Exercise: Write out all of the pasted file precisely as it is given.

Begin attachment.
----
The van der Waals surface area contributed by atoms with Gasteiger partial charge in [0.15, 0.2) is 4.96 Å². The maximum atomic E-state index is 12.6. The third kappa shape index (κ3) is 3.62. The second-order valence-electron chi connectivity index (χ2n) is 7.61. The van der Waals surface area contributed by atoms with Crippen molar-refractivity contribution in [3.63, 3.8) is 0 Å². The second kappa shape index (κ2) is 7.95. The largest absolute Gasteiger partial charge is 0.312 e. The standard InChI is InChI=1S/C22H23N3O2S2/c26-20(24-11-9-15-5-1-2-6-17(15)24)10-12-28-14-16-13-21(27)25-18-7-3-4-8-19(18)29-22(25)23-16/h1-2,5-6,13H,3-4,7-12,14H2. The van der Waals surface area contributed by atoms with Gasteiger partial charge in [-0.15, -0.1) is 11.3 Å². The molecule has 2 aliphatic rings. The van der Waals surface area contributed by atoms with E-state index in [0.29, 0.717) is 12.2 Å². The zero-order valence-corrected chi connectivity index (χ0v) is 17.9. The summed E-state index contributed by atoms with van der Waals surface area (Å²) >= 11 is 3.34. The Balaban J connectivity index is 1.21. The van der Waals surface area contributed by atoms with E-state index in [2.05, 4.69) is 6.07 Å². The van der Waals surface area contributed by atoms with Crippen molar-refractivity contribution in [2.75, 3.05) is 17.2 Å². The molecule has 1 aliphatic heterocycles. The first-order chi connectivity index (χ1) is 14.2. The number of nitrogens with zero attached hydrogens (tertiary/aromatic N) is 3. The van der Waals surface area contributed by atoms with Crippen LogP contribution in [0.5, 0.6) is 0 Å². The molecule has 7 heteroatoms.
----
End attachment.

The van der Waals surface area contributed by atoms with Gasteiger partial charge in [0.15, 0.2) is 4.96 Å². The maximum atomic E-state index is 12.6. The third kappa shape index (κ3) is 3.62. The second-order valence-electron chi connectivity index (χ2n) is 7.61. The van der Waals surface area contributed by atoms with Crippen molar-refractivity contribution in [3.63, 3.8) is 0 Å². The second kappa shape index (κ2) is 7.95. The largest absolute Gasteiger partial charge is 0.312 e. The standard InChI is InChI=1S/C22H23N3O2S2/c26-20(24-11-9-15-5-1-2-6-17(15)24)10-12-28-14-16-13-21(27)25-18-7-3-4-8-19(18)29-22(25)23-16/h1-2,5-6,13H,3-4,7-12,14H2. The van der Waals surface area contributed by atoms with Gasteiger partial charge in [-0.15, -0.1) is 11.3 Å². The molecule has 2 aliphatic rings. The van der Waals surface area contributed by atoms with E-state index in [0.29, 0.717) is 12.2 Å². The zero-order valence-corrected chi connectivity index (χ0v) is 17.9. The summed E-state index contributed by atoms with van der Waals surface area (Å²) >= 11 is 3.34. The Balaban J connectivity index is 1.21. The van der Waals surface area contributed by atoms with E-state index in [2.05, 4.69) is 6.07 Å². The van der Waals surface area contributed by atoms with Crippen molar-refractivity contribution in [2.75, 3.05) is 17.2 Å². The molecule has 1 aliphatic heterocycles. The first-order chi connectivity index (χ1) is 14.2. The number of nitrogens with zero attached hydrogens (tertiary/aromatic N) is 3. The van der Waals surface area contributed by atoms with Crippen LogP contribution in [0.5, 0.6) is 0 Å². The molecule has 7 heteroatoms.